SPRING is finally among us and there's no better time to get out and start looking for fresh new wildlife than March. 

As the days get longer and warmer we will start to hear the poetic sound of the dawn chorus and spot delicate buds blooming.

A spokesperson from Dorset Wildlife Trust said: "Spring is a wonderful time to explore your local wild places, including Dorset Wildlife Trust’s nature reserves.

"There’s so much happening, as pollinators are drawn to early wildflowers, birds are nesting, and people have been getting in touch on social media to show us photos of frogspawn in their gardens.

"When you’re out enjoying your local nature reserves and other wild spaces, it’s really important to stick to designated paths, keep dogs on short leads, and stick to government guidelines. This way, we can protect wildlife, and also ourselves and others.

"If you’re staying at home, there’s plenty to do for wildlife in your garden too, and you can find out more about what to do on our website.”  

READ MORE: Gardening : How to view the wildlife in your garden
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Here's a selection of some of the majestic wildlife spectacles to view this month: 


Bournemouth Echo:

Most birds will be using March as a time to create their nests. (stock)

Spring kicks off the nesting season for most birds. But the act of building a nest is actually more remarkable than you might have previously thought. 

 Birds often spend only a few days a year building nests, and instinctively build it to a design that is unique to their species. 

Long-tailed tits create a pouch-shaped home with as many as 2,000 feathers inside as padding

Blackbirds and house martins use mud to make their nests

Starlings love fresh cut green leaves – nothing goes to waste.

If you want to witness this incredible craftsmanship first hand then think about building a nest box and see if any birds take up residence. 

The first mothers in nature

Bournemouth Echo:

Lambing season runs between March and April (stock)

As March celebrates Mother’s Day, it also sees the arrival of some new mothers in nature. 

For most birds it’s a time when nests are first being built but there are a few early nesters who may welcome chicks in March including tawny owls and blackbirds. 

March and April are also peak lambing times in the UK with hundreds of thousands of new foals being born throughout the season. 

The breeding seasons for rabbits began in mid-February and with a 30-day gestational period the first bunnies will be appearing in March. 

All eyes on the pond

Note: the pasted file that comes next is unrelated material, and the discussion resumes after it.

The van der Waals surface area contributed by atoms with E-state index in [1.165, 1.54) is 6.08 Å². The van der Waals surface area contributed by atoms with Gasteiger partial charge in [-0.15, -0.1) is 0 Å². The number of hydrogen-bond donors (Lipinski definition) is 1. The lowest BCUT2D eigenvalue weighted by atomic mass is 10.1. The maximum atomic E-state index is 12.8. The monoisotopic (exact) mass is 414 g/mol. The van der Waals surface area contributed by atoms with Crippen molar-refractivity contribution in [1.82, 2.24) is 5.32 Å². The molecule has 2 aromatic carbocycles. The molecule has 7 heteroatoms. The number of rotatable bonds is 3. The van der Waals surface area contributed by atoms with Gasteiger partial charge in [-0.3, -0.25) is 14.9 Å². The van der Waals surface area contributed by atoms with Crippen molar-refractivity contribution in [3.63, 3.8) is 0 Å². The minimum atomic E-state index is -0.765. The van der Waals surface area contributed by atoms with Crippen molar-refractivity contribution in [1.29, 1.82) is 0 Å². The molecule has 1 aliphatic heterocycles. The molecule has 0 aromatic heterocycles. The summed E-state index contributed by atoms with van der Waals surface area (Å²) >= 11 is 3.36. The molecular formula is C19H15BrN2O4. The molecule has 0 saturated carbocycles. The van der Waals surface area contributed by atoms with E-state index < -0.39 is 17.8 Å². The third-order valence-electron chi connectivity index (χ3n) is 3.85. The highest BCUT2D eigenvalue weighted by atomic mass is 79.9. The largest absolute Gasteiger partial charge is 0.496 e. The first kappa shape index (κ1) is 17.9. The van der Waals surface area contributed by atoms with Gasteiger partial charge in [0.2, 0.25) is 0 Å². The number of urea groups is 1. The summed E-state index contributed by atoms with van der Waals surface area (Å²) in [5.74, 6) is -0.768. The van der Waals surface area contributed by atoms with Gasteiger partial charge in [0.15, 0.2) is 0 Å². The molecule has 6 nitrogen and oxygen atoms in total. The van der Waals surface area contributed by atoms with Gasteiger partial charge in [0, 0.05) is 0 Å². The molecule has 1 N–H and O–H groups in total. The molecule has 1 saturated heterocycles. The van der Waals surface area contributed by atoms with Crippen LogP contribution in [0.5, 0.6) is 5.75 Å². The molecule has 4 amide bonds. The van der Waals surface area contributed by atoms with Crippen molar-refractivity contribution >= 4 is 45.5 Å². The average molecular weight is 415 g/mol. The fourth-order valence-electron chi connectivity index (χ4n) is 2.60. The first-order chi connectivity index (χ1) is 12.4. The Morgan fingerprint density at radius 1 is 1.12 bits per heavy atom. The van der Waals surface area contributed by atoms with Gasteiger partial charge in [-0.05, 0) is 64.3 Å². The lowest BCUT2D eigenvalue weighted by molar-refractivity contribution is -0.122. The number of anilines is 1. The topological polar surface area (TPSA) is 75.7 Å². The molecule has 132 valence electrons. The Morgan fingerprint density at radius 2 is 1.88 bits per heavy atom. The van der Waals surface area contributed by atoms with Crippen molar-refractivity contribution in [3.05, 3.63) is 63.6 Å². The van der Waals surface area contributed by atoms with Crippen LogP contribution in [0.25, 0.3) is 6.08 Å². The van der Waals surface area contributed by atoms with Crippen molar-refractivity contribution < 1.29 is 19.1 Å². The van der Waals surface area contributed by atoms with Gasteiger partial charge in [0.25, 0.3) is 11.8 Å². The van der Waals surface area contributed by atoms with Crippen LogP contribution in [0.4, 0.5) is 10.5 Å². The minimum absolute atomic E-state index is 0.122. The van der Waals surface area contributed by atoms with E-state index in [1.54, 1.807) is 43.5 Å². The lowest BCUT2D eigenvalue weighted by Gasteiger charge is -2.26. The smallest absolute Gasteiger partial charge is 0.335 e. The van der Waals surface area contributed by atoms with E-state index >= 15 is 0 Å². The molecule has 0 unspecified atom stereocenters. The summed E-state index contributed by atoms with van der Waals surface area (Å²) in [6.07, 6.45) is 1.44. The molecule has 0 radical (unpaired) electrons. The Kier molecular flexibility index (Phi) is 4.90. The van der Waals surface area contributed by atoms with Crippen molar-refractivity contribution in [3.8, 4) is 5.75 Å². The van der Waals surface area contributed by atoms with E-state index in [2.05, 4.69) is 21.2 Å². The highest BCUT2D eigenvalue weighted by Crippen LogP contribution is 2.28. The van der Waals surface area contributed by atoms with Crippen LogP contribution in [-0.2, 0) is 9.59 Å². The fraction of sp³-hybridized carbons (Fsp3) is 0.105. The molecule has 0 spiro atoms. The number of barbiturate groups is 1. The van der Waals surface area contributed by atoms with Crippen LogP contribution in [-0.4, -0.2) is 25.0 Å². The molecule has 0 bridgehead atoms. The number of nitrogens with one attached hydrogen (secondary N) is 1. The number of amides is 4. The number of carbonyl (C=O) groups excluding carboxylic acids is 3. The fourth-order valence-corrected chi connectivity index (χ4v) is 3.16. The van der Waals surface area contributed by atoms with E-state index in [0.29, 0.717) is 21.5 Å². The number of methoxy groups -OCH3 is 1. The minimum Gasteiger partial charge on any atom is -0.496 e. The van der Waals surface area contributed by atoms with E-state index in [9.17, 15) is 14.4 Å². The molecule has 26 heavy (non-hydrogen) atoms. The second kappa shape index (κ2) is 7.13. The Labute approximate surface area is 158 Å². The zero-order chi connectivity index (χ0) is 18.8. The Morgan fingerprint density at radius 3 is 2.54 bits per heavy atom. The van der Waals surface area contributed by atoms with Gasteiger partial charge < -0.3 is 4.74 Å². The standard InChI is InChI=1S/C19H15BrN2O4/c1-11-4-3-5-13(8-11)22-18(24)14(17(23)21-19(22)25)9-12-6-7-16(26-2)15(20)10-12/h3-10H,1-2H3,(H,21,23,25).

If you have a pond in your garden or pass some on your daily exercise, you may start to see frog or toad spawn appearing.

Once hatched, froglets and toadlets love some juicy insect larvae, as well as spiders, slugs and worms, so you can create a true toad haven by making your garden as insect-friendly as possible.

Smooth newts (also known as common newts) also take up breeding in ponds during the spring and spend most of the rest of the year feeding on invertebrates in woodland, hedgerows, marshes and tussocky grassland.

The end of hibernation

Bournemouth Echo:

Hedgehogs will be out of hibernation (stock)

As birds start nesting, hedgehogs and snakes start coming out of their beds and out of hibernation. 

In March hedgehogs are often out at night hunting for food and water – they’ll have lost around a third of their weight during hibernation.

Grass snakes will start to look for a mate, so you might see one in your garden or the local park. The females will lay her eggs (sometimes up to 40) in places such as compost heaps where the rotting vegetation can keep the eggs nice and warm, so be sure to check any piles in your garden before moving them.

Pipstrelle bat will also be coming out at dusk once more. 

The buzz of spring

The Early Bumblebee will start appearing across the county this month as it is one of the first queens to emerge in the spring.

The queens have 2 yellow stripes across the body (one on the thorax and one on the abdomen) and a reddish-orange tail.  The smaller males are very ‘fluffy’ and with their long facial hair they appear more yellow than either the queen or female workers.

This is one of our most common and widespread bumblebees.  It can be found throughout the UK in woodland, gardens, brownfield and scrubby habitats with lots of brambles. 

Plants and wildlife

Bournemouth Echo:

Snowdrops and daffodils will make way for bluebells through the spring (stock).

It's not just wildlife that comes out of its shell in March, the landscape will also start to change. 

There are woodlands big and small all over Dorset. Some are filled with the colours white and yellow during this time of year as snowdrops and daffodils are in full flower.

You will be able to see the early budding blackthorn with its now-white flowers in early spring. 

They’re best known for their rich, inky, dark fruits used to make a favourite wintry tipple – sloe gin.

The RSPB have wildlife spotting sheets on their website and an array of resources to help you see the miracles of nature from your very own garden.